Hugh Howey’s Wool is a riveting experience from start to finish. I had the honour of being one of the first people to read and review the final chapter, Dust this year and it did not disappoint. Finely crafted characters inhabit an intricately-built post-apocalyptic world with more twists and turns than an Irish country road. To read it is to love it.

Doctor Sleep – Stephen King (Hodder &  Staughton)
doc sleep

There was much kerfuffle in the Stephen King fan camp when he announced this sequel to The Shining. Happily he’s proved the naysayers wrong with Doctor Sleep. We meet up once again Danny Torrance, the young protagonist from The Shining as he copes with his past through adulthood and uncovers a new supernatural threat. King is back on form with a masterful story, as nostalgic as it is terrifying.

Wick Omnibus – Michael Bunker & Chris Awalt  (Amazon)


Chronicling the downfall of the United States following an all-out attack, Wick is a brilliantly clever story initially following the journey of one man and later expanding into a sprawling epic as he accidentally discovers a terrible secret that will change his life (and everyone else’s) forever.

The Shining Girls  –  Lauren Beukes (Harper Collins)
Lauren Beukes’ time-travelling serial killer is one of the most chilling creations in this genre for many years. Coupled with an equally fiendish storyline, The Shining Girls is a stunning example of how to catch a reader by the scruff of the neck and drag them kicking and screaming through a horrific gruesome rollercoaster and still have them coming out smiling at the end. Not for the queasy.

Nighthawks At The Mission  – Forbes West (Amazon)

nighthawksAnother diamond in the self-publishing rough, Nighthawks At The Mission is a cleverly conceived sci-fi satire of Y.A. fiction following the mostly downhill fortunes of a wayward teenager relocating to another planet where everything is not as it seems. It’s an oddball, but a great one!

The Last Policeman / Countdown City –  Ben H. Winters(Quirk Books)

policeman_final_72 CountdownCityA slick, witty pre-apocalyptic whodunit with a lot of heart, The Last Policeman introduces us to one of the most interesting protagonists in many years in rookie detective Hank Palace as we follow his adventures through a society crumbling under the threat of almost certain destruction. Unmissable.

Princesses Behaving Badly – Linda Rodriguez-McRobbie (Quirk Books)

princess_final_300Linda Rodriguez-McRobbie’s wonderful book of true tales spills the historical beans on the outrageous exploits of princesses throughout history. Not a happy ending in sight, it’s a rip-roaring subversive eye-opener that will leave you shocked, yet strangely educated!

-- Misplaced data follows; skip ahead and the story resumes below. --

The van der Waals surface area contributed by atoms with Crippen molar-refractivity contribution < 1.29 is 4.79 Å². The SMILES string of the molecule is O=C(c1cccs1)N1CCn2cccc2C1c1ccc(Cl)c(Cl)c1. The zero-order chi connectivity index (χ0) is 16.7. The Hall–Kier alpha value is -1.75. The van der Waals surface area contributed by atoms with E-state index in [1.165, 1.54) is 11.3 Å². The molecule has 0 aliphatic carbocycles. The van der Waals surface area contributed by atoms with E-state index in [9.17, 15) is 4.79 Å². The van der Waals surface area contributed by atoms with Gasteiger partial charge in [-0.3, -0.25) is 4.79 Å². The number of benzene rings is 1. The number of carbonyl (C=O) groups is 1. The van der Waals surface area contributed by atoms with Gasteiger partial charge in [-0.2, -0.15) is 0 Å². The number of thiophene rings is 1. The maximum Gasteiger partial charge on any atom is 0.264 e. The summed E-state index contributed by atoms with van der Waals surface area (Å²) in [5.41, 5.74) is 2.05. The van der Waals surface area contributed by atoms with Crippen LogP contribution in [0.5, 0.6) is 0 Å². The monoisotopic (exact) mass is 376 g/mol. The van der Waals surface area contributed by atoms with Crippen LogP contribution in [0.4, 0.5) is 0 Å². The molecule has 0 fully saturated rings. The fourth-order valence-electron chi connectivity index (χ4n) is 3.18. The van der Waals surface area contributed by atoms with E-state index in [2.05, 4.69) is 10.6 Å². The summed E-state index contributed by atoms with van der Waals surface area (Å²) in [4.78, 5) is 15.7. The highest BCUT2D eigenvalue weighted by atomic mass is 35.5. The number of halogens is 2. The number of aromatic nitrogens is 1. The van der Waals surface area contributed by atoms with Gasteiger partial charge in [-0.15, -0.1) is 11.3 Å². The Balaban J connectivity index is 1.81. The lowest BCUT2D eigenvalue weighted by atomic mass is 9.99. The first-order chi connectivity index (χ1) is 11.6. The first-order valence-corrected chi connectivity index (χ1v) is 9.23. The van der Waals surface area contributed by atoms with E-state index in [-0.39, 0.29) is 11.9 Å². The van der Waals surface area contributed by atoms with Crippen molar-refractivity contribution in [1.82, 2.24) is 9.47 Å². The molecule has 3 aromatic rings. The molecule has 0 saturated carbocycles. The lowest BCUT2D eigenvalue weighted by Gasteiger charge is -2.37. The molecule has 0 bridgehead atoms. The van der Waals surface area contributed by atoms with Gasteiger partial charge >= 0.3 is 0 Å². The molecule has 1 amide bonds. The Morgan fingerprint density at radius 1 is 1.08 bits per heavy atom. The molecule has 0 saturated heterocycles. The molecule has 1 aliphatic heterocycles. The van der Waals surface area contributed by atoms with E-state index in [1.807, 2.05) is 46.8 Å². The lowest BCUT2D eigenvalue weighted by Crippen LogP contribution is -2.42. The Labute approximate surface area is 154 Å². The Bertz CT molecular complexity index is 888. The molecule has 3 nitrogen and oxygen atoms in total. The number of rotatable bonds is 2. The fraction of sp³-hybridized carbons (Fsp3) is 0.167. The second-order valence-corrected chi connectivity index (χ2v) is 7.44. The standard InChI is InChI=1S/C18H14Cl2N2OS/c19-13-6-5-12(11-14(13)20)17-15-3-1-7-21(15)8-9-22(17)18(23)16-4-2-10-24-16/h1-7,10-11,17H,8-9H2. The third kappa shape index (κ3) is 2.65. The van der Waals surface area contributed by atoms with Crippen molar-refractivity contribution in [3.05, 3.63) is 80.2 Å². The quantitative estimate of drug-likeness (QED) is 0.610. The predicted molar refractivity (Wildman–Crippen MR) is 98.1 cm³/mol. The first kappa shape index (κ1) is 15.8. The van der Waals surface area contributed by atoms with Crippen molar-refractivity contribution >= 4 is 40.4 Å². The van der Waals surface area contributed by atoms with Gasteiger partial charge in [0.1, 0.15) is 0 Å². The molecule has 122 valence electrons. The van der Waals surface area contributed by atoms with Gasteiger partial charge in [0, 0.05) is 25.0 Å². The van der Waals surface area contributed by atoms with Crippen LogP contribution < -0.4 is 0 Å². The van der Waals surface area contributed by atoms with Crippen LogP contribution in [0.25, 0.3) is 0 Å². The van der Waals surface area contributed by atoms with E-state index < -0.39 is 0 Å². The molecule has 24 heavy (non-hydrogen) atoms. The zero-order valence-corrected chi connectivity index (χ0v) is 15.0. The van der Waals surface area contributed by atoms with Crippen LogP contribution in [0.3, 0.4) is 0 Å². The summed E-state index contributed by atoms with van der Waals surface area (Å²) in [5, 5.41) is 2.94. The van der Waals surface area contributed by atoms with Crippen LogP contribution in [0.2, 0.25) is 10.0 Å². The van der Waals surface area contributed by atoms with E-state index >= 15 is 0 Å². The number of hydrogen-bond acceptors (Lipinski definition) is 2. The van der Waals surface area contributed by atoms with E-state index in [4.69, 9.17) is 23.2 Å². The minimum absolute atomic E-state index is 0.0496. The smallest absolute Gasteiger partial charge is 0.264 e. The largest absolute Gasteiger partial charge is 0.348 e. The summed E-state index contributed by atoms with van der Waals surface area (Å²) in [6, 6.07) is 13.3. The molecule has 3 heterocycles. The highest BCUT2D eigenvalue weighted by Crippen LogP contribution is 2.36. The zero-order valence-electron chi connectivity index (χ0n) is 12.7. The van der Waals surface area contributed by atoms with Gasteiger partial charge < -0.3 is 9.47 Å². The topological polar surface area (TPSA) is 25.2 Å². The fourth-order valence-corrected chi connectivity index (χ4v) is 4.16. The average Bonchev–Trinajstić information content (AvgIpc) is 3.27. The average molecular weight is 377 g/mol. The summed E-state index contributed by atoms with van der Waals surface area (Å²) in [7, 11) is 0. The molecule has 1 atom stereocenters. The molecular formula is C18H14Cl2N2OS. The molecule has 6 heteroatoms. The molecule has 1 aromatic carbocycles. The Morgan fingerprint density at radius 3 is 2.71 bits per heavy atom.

100 Ghosts  – Doogie Horner (Quirk Books)

ghosts_final_72Doogie Horner’s hilarious depictions of ghosts using variations on the classic “sheet” ghost is one of the funniest books I’ve seen this year. Essential for any geeky coffee table!

The Geeks’ Guide To Dating – Eric Smith (Quirk Books)

geek_FINAL_72dpiEric Smith’s indispensable guide to romance in the digital age is brimming with practical advice, pop culture references and gorgeous 8-bit graphics and will steer even the most clueless of nerds in the right direction.

Nick & Tesla’s High Voltage Danger Lab – “Science Bob” Pflugfelder and Steve Hockensmith. (Quirk Books)

High-voltage-final72Science fun for middle schoolers with the intrepid brother and sister team Nick and Tesla using their genius to solve a mystery using practical science experiments that the reader can recreate. Electrifying fun from “Science Bob” Pflugfelder and Steve Hockensmith.

The Tiny Book Of Tiny Stories  – Joseph Gordon-Levitt (Harper Collins)

all_book_covers_altThis series from actor Joseph Gordon-Levitt is based on contributions to his online collaborative production company and is compiled from art and tiny stories of just a few lines submitted to the site. The concept works wonderfully and you’ll be amazed at how much of a story a few lines can tell and how moving they can be.

Book Review: Countdown City (The Last Policeman Book II) by Ben H. Winters

wpid-countdown_final_72_0.jpgBen H. Winters’ Edgar Award-winning The Last Policeman was one of the standout SF surprises of last year. A clever, witty, intelligent pre-apocalyptic mystery with a lot of heart and a fine hero in it’s eminently likeable protagonist, Henry Palace.

But there is still a story to be told. While Henry had solved his former case, he now faces forced retirement from the Concord Police Department due to the ever-worsening breakdown in society as asteroid Maia hurtles ever closer to Earth and the need for crime solving has been replaced with the need for maintaining even the most basic order.

However Henry’s a detective. That’s what he does, and continues to do. A request from his former babysitter Martha to find her missing husband Brett Cavatone sends him off on another adventure, this time on two wheels (his police-issue vehicle has been replaced with a bicycle, along with a trailer to carry Houdini, his newfound Bichon Frise from book one.)

Not unlike Henry’s former case, a disappearance of this type is not uncommon these days, with those not opting for suicide going “bucket list” or finding themselves with various religions. Nevertheless, he is convinced that something is amiss as Martha claims his disappearance is totally uncharacteristic and he has disappeared while on an errand for her father, one of the few restaurant owners left in Concord. As the investigation progresses we see Hank come in contact again with his rebellious sister Nico, who’s association with a mysterious group may be linked to Brett’s disappearance.